Delphine Seyrig

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Delphine Seyrig
Delphine Seyrig.jpg
BornDelphine Claire Beltiane Seyrig
(1932-04-10)10 April 1932
Beirut, French Lebanon
Died15 October 1990(1990-10-15) (aged 58)
Paris, France
OccupationActress
 
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Delphine Seyrig
Delphine Seyrig.jpg
BornDelphine Claire Beltiane Seyrig
(1932-04-10)10 April 1932
Beirut, French Lebanon
Died15 October 1990(1990-10-15) (aged 58)
Paris, France
OccupationActress

Delphine Claire Beltiane Seyrig (French: [sɛʁiɡ]; 10 April 1932 – 15 October 1990) was a stage and film actress and a film director.

Early life[edit]

Seyrig was born into an intellectual Protestant family. Her Alsatian father, Henri, was the director of the Archaeological Institute and later France's cultural attaché in New York during World War Two. Her mother, Hermine De Saussure, was Swiss, and the sister of composer Francis Seyrig and niece of linguist/semiologist, Ferdinand De Saussure. She grew up in Lebanon. Her family moved to New York when she was 10 years old. When her parents returned to Lebanon in the late 1940s, she was sent to school at the Le Collège-Lycée Cévenol International, which had been founded by Protestant pacifists and social justice activists in 1938. She attended the school from 1947 to 1950.[citation needed]

Career[edit]

As a young woman, Seyrig studied acting at Comédie de Saint-Étienne, training under Jean Dasté, and at Centre Dramatique de l'Est. She appeared briefly in small roles in TV series Sherlock Holmes. In 1956, she returned to New York and studied at the Actors Studio. In 1958 she appeared in her first film, Pull My Daisy.[1] In New York she met director Alain Resnais, who asked her to star in his film, Last Year at Marienbad. Her performance brought her international recognition and she moved to Paris. Among her roles of this period is the older married woman in François Truffaut's Baisers volés (1968).[1]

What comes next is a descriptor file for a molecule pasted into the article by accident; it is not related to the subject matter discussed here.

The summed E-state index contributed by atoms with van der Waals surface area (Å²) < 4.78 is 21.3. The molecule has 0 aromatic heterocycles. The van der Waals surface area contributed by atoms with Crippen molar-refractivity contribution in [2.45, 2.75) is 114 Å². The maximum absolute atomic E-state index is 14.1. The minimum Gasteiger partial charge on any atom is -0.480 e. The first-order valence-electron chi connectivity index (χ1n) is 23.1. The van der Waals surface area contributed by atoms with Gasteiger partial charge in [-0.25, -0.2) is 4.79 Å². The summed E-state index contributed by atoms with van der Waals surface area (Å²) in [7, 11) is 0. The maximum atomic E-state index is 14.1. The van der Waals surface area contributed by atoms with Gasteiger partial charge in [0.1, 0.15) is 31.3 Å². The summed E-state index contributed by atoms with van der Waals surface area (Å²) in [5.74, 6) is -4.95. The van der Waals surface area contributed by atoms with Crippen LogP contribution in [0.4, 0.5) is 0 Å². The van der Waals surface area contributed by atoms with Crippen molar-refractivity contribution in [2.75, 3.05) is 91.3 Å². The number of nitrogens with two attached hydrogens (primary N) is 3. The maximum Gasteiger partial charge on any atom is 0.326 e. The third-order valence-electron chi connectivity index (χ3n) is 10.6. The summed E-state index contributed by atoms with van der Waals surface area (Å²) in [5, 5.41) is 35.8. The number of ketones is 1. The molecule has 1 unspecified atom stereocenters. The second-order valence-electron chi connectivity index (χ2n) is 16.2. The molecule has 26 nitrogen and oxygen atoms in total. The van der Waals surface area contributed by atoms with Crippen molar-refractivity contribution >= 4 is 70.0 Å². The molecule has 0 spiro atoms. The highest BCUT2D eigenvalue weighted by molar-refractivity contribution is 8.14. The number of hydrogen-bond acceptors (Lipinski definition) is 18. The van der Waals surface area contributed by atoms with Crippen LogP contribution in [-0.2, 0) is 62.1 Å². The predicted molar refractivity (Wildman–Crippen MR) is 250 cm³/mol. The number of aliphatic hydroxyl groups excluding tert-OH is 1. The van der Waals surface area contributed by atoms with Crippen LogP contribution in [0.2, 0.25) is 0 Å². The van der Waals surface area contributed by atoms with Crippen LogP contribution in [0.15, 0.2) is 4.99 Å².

During the sixties and seventies, Seyrig worked with such directors as François Truffaut, Luis Buñuel, Marguerite Duras, and Fred Zinnemann, as well as Alain Resnais. She achieved recognition for both her stage and film work, and was named best actress at the Venice Film Festival for her role in Resnais' Muriel ou Le temps d'un retour (1963). She played many diverse roles, and because she was fluent in French, English and German, she appeared in films in all three languages, including a number of Hollywood productions.[1]

She may be most widely known for her role as Colette de Montpelier in Zinnemann's 1973 film Day of the Jackal. In turn, perhaps Seyrig's most demanding role was in Chantal Akerman's 1976 film Jeanne Dielman, 23 quai du Commerce, 1080 Bruxelles, in which she was required to adopt a highly restrained, rigorously minimalistic mode of acting to convey the mindset of the title character.[1]

Throughout her career, Seyrig used her celebrity status to promote women's rights. The most important of the three films she directed was the 1977 Sois belle et tais-toi (Be Pretty and Shut Up), which included actresses Shirley MacLaine, Maria Schneider, and Jane Fonda, speaking frankly about the level of sexism they had to deal with in film industry. In 1982 Seyrig was the key member of the group that established the Paris-based "Centre Audiovisuel Simone de Beauvoir", which maintains a large archive of women's filmed and recorded work and produces work by and about women. In 1989, Seyrig was given a festival tribute at Créteil International Women's Film Festival, France.[citation needed]

Private life[edit]

Seyrig married (and was later divorced from) American painter Jack Youngerman (b. 1926), who had studied at the École des Beaux-Arts in Paris. Their son, Duncan (b. 1956, Paris) is a renowned musician and composer in both France and the U.S.

Death[edit]

Seyrig died in Paris in 1990, aged 58, apparently from lung cancer (although some sources simply state "lung disease" or "following a long illness"). She was interred there in Cimetière du Montparnasse.[2]

Filmography (actress)[edit]

Filmography (director)[edit]

References[edit]

External links[edit]